What's Love Got to do With it?

Every artist has that little naggy feeling in the back of their mind every time they create something:

This sucks.
You suck.
Stop sucking. 

So what do you do with that feeling? You have to shut it down and ignore it. At least partially. The best advice I can give you is to listen to "Die Vampire, Die" from one of my favorite musicals, [Title of Show] (warning: explicit language).

But even after you've decided to buckle down and just make that art, sometimes you still have those weird little thoughts creep in unexpectedly--and about the dumbest things. I recently finished writing a Christmas carol with lyrics by Louisa May Alcott (find it in "High School" works). It's intentionally modal in the first section, and I wrote in lots of parallel fifths to reinforce that. Now, I write with parallel fifths and octaves all the time, because I like the way they sound. But somewhere in the back of my mind, I still see my undergraduate theory professor marking up all my scores with red pen: WRONG!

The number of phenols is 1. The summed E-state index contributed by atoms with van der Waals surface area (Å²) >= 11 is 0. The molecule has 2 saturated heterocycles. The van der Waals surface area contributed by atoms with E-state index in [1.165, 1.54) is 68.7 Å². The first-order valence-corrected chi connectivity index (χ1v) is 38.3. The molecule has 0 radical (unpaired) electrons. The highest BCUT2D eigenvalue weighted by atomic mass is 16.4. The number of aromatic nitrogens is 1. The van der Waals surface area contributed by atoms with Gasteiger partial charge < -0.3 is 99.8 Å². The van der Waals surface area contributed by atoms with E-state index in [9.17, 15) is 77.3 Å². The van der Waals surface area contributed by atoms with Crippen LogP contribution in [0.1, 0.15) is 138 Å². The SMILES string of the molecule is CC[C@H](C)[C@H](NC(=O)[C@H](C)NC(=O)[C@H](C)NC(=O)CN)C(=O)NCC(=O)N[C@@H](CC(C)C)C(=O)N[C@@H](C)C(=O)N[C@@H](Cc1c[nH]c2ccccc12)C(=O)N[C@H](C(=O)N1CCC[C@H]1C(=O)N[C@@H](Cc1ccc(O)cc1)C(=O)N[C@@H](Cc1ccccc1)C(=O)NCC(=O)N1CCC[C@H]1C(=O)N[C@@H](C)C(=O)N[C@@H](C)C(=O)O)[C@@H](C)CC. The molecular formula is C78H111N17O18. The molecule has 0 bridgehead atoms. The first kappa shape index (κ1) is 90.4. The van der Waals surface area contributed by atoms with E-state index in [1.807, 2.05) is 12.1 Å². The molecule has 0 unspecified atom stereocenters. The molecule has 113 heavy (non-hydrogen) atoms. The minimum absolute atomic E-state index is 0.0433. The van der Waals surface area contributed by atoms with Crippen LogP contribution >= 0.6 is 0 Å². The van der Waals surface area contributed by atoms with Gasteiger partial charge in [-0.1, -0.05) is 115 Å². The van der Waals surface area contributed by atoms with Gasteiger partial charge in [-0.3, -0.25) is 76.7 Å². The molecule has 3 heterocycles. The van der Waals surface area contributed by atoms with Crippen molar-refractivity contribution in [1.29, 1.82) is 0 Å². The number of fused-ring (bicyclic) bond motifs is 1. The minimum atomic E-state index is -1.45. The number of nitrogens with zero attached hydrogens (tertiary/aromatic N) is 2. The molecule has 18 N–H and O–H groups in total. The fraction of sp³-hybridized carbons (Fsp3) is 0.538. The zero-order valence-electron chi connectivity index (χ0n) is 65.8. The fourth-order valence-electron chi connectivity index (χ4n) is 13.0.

I know that there's a lot of precedent in the 20th century for composers deliberately writing parallelism into their music. I also know that the "rule" of parallel fifths was really just a reaction to the distinct sound of plainchant. Still, somewhere along the way, these ideas just get stuck in my mind somehow.

In the end, I think the only correct answer, if you trust yourself and your craft, is to go "Do I like the way that sounds?" If the answer is unequivocally and undeniably "yes," then you shouldn't change it.